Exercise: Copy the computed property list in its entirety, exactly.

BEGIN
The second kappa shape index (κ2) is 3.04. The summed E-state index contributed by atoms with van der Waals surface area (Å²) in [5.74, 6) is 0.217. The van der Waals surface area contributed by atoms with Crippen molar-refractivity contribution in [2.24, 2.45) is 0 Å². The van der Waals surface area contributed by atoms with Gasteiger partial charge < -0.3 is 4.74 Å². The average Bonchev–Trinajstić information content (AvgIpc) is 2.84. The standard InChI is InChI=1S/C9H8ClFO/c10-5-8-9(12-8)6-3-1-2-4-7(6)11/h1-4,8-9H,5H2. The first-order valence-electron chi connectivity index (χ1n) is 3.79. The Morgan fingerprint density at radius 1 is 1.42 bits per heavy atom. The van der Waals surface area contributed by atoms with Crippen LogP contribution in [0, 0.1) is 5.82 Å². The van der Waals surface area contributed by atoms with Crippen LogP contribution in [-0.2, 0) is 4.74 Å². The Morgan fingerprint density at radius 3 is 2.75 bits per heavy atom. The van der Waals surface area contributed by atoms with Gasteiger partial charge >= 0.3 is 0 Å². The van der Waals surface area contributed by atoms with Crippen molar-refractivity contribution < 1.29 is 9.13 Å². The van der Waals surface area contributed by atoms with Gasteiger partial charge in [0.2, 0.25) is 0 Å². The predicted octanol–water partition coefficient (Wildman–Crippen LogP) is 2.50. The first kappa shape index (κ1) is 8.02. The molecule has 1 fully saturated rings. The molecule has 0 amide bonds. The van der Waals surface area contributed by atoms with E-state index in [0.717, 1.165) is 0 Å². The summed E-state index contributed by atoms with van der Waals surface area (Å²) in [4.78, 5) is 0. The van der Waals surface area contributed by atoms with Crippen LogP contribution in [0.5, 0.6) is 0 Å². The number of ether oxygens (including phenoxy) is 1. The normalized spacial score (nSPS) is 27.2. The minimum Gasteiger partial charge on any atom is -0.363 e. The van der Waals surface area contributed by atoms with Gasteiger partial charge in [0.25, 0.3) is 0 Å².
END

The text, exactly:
The second kappa shape index (κ2) is 3.04. The summed E-state index contributed by atoms with van der Waals surface area (Å²) in [5.74, 6) is 0.217. The van der Waals surface area contributed by atoms with Crippen molar-refractivity contribution in [2.24, 2.45) is 0 Å². The van der Waals surface area contributed by atoms with Gasteiger partial charge < -0.3 is 4.74 Å². The average Bonchev–Trinajstić information content (AvgIpc) is 2.84. The standard InChI is InChI=1S/C9H8ClFO/c10-5-8-9(12-8)6-3-1-2-4-7(6)11/h1-4,8-9H,5H2. The first-order valence-electron chi connectivity index (χ1n) is 3.79. The Morgan fingerprint density at radius 1 is 1.42 bits per heavy atom. The van der Waals surface area contributed by atoms with Crippen LogP contribution in [0, 0.1) is 5.82 Å². The van der Waals surface area contributed by atoms with Crippen LogP contribution in [-0.2, 0) is 4.74 Å². The Morgan fingerprint density at radius 3 is 2.75 bits per heavy atom. The van der Waals surface area contributed by atoms with Gasteiger partial charge >= 0.3 is 0 Å². The van der Waals surface area contributed by atoms with Crippen molar-refractivity contribution < 1.29 is 9.13 Å². The van der Waals surface area contributed by atoms with Gasteiger partial charge in [0.2, 0.25) is 0 Å². The predicted octanol–water partition coefficient (Wildman–Crippen LogP) is 2.50. The first kappa shape index (κ1) is 8.02. The molecule has 1 fully saturated rings. The molecule has 0 amide bonds. The van der Waals surface area contributed by atoms with E-state index in [0.717, 1.165) is 0 Å². The summed E-state index contributed by atoms with van der Waals surface area (Å²) in [4.78, 5) is 0. The van der Waals surface area contributed by atoms with Crippen LogP contribution in [0.5, 0.6) is 0 Å². The number of ether oxygens (including phenoxy) is 1. The normalized spacial score (nSPS) is 27.2. The minimum Gasteiger partial charge on any atom is -0.363 e. The van der Waals surface area contributed by atoms with Gasteiger partial charge in [0.25, 0.3) is 0 Å².